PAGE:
The Adelaide Hills (known in early colonial times as ‘the Tiers’) is a region of the Mount Lofty Ranges east of the city of Adelaide. While the territory of the Kaurna Aborigines extended from the Adelaide plains to the westernmost part of the Hills, most of the Hills fell within the territory of the Peramangk. However, because of the forbidding terrain neither people spent much time in the western ranges. Similarly, because of its easier, more open landscape, permanent European settlement began in the central ranges, around centres like Mount Barker, Nairne and Balhannah, before extending into the western region, at Stirling and elsewhere. From 1839 Hahndorf and Lobethal were two notable centres of German settlement.

The highest part of the ranges, on this western side, carried a forest of stringybark which provided a rich source of timber and wood for the new colony. The Hills contain many mineral deposits, although usually only in small quantities. The colony’s most important gold mines, still small by other Australian standards, were opened at Echunga in 1852. Quarrying took place at many sites. Pastoralism and agriculture, especially horticulture, became major industries. Dairying had its day, and lately vineyards have disproved the early judgement that the Hills would not make a wine region.


Transport has always been a difficulty and cause of concern in Hills history. The building of a Great Eastern Road, an expensive undertaking for a young colony, began in 1841. After much discussion, work began on a south-eastern freeway in the early 1960s. The freeway, running from Eagle on the Hill to beyond Murray Bridge, prompted a boom of new suburban settlement in the Hills. Between 1996 and 2000 the freeway was extended through the steepest part of the Hills, from Glen Osmond to Crafers. Construction of a railway, ultimately connecting to Melbourne, began in 1879 with the first completed section, to Aldgate, opening in 1883. This made commuting to Adelaide an option and promoted a rash of development.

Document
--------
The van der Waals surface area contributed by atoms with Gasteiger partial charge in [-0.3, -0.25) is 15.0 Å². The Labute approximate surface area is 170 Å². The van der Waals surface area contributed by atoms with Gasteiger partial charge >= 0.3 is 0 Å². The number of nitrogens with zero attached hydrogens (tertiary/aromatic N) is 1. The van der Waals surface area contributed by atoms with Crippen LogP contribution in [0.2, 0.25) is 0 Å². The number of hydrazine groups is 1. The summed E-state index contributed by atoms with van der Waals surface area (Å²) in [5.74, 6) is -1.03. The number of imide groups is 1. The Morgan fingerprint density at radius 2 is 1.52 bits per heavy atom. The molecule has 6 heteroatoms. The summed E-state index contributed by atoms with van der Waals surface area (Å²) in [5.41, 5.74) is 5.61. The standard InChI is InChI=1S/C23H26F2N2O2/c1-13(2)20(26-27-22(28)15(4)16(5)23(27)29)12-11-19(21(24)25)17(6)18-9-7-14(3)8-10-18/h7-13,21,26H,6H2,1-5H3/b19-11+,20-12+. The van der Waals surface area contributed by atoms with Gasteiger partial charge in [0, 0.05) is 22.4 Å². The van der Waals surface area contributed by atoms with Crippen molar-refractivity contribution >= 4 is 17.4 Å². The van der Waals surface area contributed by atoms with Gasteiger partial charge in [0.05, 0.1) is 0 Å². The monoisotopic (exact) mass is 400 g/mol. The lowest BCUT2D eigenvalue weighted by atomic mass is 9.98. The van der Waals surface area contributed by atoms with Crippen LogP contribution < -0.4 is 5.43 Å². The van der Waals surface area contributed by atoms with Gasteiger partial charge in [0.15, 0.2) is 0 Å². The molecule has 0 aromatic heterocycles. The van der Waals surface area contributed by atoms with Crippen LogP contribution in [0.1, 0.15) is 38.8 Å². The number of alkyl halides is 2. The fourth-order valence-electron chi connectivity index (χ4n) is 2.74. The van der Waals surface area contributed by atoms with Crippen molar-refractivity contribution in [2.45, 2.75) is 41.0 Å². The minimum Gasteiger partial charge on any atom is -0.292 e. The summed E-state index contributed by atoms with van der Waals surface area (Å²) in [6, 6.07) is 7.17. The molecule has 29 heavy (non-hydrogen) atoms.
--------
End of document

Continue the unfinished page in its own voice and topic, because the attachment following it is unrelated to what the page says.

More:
Since the ascent of Mount Lofty (the highest point in the Hills at 727 metres) by Young Bingham Hutchinson in April 1837, tourism has attracted many to the Hills; Mount Lofty Summit, with its impressive views, remains a major destination as does the village of Hahndorf. Hotels and guesthouses catered to holidaymakers until after World War II and recently bed-and-breakfasts have appeared. The comparatively cool climate of the Adelaide Hills also appealed to the wealthy as a summer retreat. This practice, begun in the 1840s, boomed in the 1880s and later, especially in the region of Mount Lofty, Crafers, Stirling, Aldgate and Bridgewater.

Working Men's Blocks

From 1886 the area south of Stirling and Aldgate was released for Working Men’s Blocks, small farms intended to supplement other income. In so far as this experiment was a success anywhere in South Australia, it was most successful in the Hills, especially because of the proximity to the markets and jobs of Adelaide. Mylor was founded in 1891 as the main service centre for the blockers.

Water and Parks

The Hills provide an important water catchment for Adelaide, with Mount Bold Reservoir on the Onkaparinga River completed in 1938. Concern for water quality has led to increasing oversight of human activity in the Hills, the conflict between development and conservation generating much controversy since the 1960s. Parks have been set up, including Belair National Park (founded in 1891), and Cleland Conservation Park (1963).


The Stirling and Belair–Blackwood–Coromandel Valley districts now have the largest populations in the Hills, with Mount Barker another important centre. The westernmost hills have been incorporated into the Adelaide Metropolitan Area, and a Hills Face Zone set up to preserve the attractiveness of the slopes visible from the city. In 1997 four council districts, Stirling, East Torrens, Onkaparinga and Gumeracha, amalgamated to form a large district which took the name of Adelaide Hills.

Catherine Manning's picture
Catherine Manning says:

That sounds like an amazing place to live Karel, a great connection to history.

Karel Codr's picture
Karel Codr says:

We live on Stock Road on an original blockers property of nearly 20 acres and have a copy of the owners since the very first in 1887.
One day turning the soil for a garden , we found an 1883 silver (English coin at that time) threepenny piece.
Part of our house consists of 1887 original living area (local stones and mud/straw) with several additions since.

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Hallack, EH, Toilers of the hills (South Australia: District Council of East Torrens, 1987)

Hewitt, Marcia Ruff (ed.), Highway through the hills: The story of Mount Barker Road (South Australia: Wakefield Press, 2000)

Martin, Robert, Under Mount Lofty: A history of the Stirling district in South Australia (Stirling: District Council of Stirling, 1996)

Schmidt, Bob, Mountain upon the plain: A history of Mount Barker and its surroundings (Mount Barker: District Council of Mount Barker, 1983)